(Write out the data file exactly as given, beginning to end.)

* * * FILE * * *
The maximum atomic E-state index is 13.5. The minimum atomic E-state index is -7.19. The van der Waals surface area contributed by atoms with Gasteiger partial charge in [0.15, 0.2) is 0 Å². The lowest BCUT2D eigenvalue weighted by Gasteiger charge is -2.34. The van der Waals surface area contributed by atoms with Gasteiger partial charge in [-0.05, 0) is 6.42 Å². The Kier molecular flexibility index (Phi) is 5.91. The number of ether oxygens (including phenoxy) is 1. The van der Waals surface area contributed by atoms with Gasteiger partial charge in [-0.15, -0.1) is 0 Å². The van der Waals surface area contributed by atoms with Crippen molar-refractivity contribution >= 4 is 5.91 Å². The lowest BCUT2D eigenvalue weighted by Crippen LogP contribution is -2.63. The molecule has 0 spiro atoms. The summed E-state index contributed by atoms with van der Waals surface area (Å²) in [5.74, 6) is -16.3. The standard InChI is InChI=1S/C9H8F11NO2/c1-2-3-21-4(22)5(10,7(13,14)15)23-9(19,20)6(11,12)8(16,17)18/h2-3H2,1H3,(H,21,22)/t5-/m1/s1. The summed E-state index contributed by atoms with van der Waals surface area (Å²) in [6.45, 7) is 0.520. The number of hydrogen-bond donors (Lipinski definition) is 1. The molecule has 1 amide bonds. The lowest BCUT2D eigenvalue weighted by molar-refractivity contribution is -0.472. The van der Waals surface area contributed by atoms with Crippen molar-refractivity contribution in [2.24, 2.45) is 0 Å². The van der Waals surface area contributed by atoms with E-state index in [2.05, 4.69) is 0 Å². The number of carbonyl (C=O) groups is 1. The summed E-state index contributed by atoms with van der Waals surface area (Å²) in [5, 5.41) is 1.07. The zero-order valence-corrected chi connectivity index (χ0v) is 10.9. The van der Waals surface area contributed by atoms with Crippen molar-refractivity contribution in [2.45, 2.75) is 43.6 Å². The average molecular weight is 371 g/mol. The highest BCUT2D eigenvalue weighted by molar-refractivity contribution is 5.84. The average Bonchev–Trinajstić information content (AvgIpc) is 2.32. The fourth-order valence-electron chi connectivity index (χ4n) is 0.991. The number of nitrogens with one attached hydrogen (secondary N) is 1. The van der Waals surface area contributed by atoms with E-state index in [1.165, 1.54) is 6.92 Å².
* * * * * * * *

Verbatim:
The maximum atomic E-state index is 13.5. The minimum atomic E-state index is -7.19. The van der Waals surface area contributed by atoms with Gasteiger partial charge in [0.15, 0.2) is 0 Å². The lowest BCUT2D eigenvalue weighted by Gasteiger charge is -2.34. The van der Waals surface area contributed by atoms with Gasteiger partial charge in [-0.05, 0) is 6.42 Å². The Kier molecular flexibility index (Phi) is 5.91. The number of ether oxygens (including phenoxy) is 1. The van der Waals surface area contributed by atoms with Gasteiger partial charge in [-0.15, -0.1) is 0 Å². The van der Waals surface area contributed by atoms with Crippen molar-refractivity contribution >= 4 is 5.91 Å². The lowest BCUT2D eigenvalue weighted by Crippen LogP contribution is -2.63. The molecule has 0 spiro atoms. The summed E-state index contributed by atoms with van der Waals surface area (Å²) in [5.74, 6) is -16.3. The standard InChI is InChI=1S/C9H8F11NO2/c1-2-3-21-4(22)5(10,7(13,14)15)23-9(19,20)6(11,12)8(16,17)18/h2-3H2,1H3,(H,21,22)/t5-/m1/s1. The summed E-state index contributed by atoms with van der Waals surface area (Å²) in [6.45, 7) is 0.520. The number of hydrogen-bond donors (Lipinski definition) is 1. The molecule has 1 amide bonds. The lowest BCUT2D eigenvalue weighted by molar-refractivity contribution is -0.472. The van der Waals surface area contributed by atoms with Crippen molar-refractivity contribution in [2.24, 2.45) is 0 Å². The van der Waals surface area contributed by atoms with E-state index in [2.05, 4.69) is 0 Å². The number of carbonyl (C=O) groups is 1. The summed E-state index contributed by atoms with van der Waals surface area (Å²) in [5, 5.41) is 1.07. The zero-order valence-corrected chi connectivity index (χ0v) is 10.9. The van der Waals surface area contributed by atoms with Crippen molar-refractivity contribution in [2.45, 2.75) is 43.6 Å². The average molecular weight is 371 g/mol. The highest BCUT2D eigenvalue weighted by molar-refractivity contribution is 5.84. The average Bonchev–Trinajstić information content (AvgIpc) is 2.32. The fourth-order valence-electron chi connectivity index (χ4n) is 0.991. The number of nitrogens with one attached hydrogen (secondary N) is 1. The van der Waals surface area contributed by atoms with E-state index in [1.165, 1.54) is 6.92 Å².